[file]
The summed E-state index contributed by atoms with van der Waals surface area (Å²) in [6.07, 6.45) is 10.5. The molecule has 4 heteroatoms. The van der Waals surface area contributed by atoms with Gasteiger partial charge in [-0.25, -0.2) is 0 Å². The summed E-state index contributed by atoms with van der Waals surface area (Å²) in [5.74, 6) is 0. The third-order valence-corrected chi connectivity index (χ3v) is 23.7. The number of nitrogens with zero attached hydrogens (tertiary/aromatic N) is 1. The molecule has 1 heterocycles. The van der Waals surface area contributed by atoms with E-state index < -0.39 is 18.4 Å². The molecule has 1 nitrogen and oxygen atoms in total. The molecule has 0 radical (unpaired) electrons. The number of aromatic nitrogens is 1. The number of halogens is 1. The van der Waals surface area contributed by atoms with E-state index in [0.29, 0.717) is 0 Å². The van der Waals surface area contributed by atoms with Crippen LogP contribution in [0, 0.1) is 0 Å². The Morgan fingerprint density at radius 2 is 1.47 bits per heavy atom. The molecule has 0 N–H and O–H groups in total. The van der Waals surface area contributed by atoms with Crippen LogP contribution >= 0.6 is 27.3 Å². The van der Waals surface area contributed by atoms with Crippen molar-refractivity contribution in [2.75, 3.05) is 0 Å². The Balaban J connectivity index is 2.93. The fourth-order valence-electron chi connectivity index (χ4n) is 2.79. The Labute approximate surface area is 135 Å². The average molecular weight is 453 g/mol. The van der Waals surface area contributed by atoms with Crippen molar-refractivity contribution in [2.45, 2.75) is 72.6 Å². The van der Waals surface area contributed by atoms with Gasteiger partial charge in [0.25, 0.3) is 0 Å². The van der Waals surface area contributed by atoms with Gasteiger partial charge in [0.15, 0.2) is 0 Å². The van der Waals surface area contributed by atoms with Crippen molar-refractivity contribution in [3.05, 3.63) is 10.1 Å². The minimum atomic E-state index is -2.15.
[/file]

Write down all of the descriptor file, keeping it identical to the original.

The summed E-state index contributed by atoms with van der Waals surface area (Å²) in [6.07, 6.45) is 10.5. The molecule has 4 heteroatoms. The van der Waals surface area contributed by atoms with Gasteiger partial charge in [-0.25, -0.2) is 0 Å². The summed E-state index contributed by atoms with van der Waals surface area (Å²) in [5.74, 6) is 0. The third-order valence-corrected chi connectivity index (χ3v) is 23.7. The number of nitrogens with zero attached hydrogens (tertiary/aromatic N) is 1. The molecule has 1 heterocycles. The van der Waals surface area contributed by atoms with E-state index < -0.39 is 18.4 Å². The molecule has 1 nitrogen and oxygen atoms in total. The molecule has 0 radical (unpaired) electrons. The number of aromatic nitrogens is 1. The number of halogens is 1. The van der Waals surface area contributed by atoms with E-state index in [0.29, 0.717) is 0 Å². The van der Waals surface area contributed by atoms with Crippen LogP contribution in [0, 0.1) is 0 Å². The Morgan fingerprint density at radius 2 is 1.47 bits per heavy atom. The molecule has 0 N–H and O–H groups in total. The van der Waals surface area contributed by atoms with Crippen LogP contribution >= 0.6 is 27.3 Å². The van der Waals surface area contributed by atoms with Crippen molar-refractivity contribution in [2.75, 3.05) is 0 Å². The Balaban J connectivity index is 2.93. The fourth-order valence-electron chi connectivity index (χ4n) is 2.79. The Labute approximate surface area is 135 Å². The average molecular weight is 453 g/mol. The van der Waals surface area contributed by atoms with Crippen molar-refractivity contribution in [2.45, 2.75) is 72.6 Å². The van der Waals surface area contributed by atoms with Gasteiger partial charge in [0.25, 0.3) is 0 Å². The van der Waals surface area contributed by atoms with Gasteiger partial charge in [0.15, 0.2) is 0 Å². The van der Waals surface area contributed by atoms with Crippen molar-refractivity contribution in [3.05, 3.63) is 10.1 Å². The minimum atomic E-state index is -2.15.